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People, skills, and planning are essential for the success of next generation maritime says the IMarEST

Near and long term planning with a focus on people and skills should be at the centre for successful adoption of maritime autonomous vessels, advises experts from the Institute of Marine Engineering, Science and Technology (IMarEST). The advice is part of the Institute’s Maritime Autonomous Surface Ships Special Interest Group’s response to the UK Department for Transport’s consultation on ‘the future of transport regulatory review for maritime autonomy and remote operations’.

Gordon Meadow CMarTech FIMarEST, Chair of Marine Autonomous Surface Ships (MASS) Special Interest Group, says: “The future of maritime autonomous surface ships is all about people and the needs of the maritime workforce as the industry moves forward. New technologies bring both opportunities and challenges and we need to separate hype from the real drivers of a technology’s commercial promise and prepare for what these opportunities and challenges may be. Automation and technology adoption should be used as a tool in achieving our goals, not as the goal itself.”

In its submission, the MASS SIG recommends adopting consistent definitions relating to MASS across organisations and regulators to avoid confusion within the industry, repetition of work, and to ensure clarity when dealing with any terminology with legal and regulatory use. Gordon explains: “Definitions for autonomous and remote vessels needs to be clarified. An uncrewed or unmanned vessel is by definition a vessel. The same roles will be needed as on a crewed vessel, it is just that they are managed differently.  Uncrewed vessel operators must have an understanding of the wider maritime world.”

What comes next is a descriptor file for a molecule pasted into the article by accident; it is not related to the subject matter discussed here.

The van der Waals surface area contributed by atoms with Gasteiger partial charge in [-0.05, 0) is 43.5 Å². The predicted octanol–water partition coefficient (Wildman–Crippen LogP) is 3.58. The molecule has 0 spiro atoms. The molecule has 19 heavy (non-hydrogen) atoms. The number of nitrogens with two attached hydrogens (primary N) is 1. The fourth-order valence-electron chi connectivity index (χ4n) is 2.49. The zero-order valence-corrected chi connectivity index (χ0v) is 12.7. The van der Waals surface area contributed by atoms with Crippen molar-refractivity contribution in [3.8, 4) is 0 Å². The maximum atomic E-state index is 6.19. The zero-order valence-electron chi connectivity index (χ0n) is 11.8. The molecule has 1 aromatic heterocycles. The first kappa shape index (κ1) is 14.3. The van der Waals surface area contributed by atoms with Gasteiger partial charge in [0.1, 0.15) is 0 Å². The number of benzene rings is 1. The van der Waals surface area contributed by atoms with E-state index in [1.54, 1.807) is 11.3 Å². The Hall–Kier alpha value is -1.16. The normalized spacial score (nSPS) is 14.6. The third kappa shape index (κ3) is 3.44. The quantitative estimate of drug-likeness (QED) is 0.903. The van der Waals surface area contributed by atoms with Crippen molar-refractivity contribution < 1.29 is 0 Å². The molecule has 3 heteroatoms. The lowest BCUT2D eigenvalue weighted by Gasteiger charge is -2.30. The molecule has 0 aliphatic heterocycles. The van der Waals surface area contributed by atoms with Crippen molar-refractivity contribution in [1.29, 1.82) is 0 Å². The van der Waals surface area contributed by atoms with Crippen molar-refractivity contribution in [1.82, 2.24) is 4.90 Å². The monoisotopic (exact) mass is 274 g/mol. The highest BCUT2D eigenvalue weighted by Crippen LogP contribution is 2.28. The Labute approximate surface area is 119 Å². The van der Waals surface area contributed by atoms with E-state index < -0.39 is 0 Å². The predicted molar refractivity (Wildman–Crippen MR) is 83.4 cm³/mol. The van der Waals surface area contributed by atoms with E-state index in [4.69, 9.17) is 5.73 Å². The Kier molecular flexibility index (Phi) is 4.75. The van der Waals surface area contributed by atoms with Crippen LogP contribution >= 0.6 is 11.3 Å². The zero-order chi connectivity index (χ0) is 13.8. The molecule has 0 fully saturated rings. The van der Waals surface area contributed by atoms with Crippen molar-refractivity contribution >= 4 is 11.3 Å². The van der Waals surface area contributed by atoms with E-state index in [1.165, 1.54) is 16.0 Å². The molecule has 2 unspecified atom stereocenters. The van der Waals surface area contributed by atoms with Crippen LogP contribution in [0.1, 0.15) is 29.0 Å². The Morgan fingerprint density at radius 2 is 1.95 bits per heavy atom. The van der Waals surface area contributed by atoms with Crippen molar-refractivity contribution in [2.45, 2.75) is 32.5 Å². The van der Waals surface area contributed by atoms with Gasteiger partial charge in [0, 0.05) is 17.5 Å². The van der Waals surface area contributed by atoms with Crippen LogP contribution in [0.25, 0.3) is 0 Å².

The group also advises that software performance is thoroughly tested alongside process. Gordon adds: “To only approve a process would be a weak link in the chain. Complex software interactions and reversion testing should also be part of the release process. Software management is essential in a similar way to management of physical vessel characteristics.”

In addition, the group advises that the operational envelope must be defined; a remote control centre encompasses a broad range of capabilities as well as a range of potential remote locations. There will also be a range of specific functions and responsibilities in the remote control centre. These activities will need to be defined in terms of what will make up remote operations/what is expected of operators considering each individual role and from this task statements can be understood.  

Gordon explains: “Depending on the vessel type and/or level of autonomy, we know from experience so far that this requires more complex operations, requiring different technical skillsets and a different number of personnel. We believe the industry needs to perform a gap analysis to benchmark between the existing workforce skills and the new skill set requirements.  This will allow us to map and categorise the consequence of new skills brought in by the impact of technology.”

Finally, the group believes that MASS provides an opportunity for creating greater equality, diversity and inclusion in roles that may have otherwise been closed to some people. Gordon adds: “This is starting to emerge with the creation of working groups such as MASS People. A group set up to help to safeguard progression in the technology-people partnership identifying the workforce’s changing needs and providing recommendations on new competency standards, as well as proposing specialisms, training structures and qualification requirements for operators now and in the future..”

Gordon concludes: “This is an exciting time of change for the maritime sector and long-term thinking is imperative. As well as raising awareness of new advancements in technologies and regulations, it is vital that we identify skills gaps and prepare the youth of today to meet the challenges to be faced tomorrow.”
Source: IMarEST

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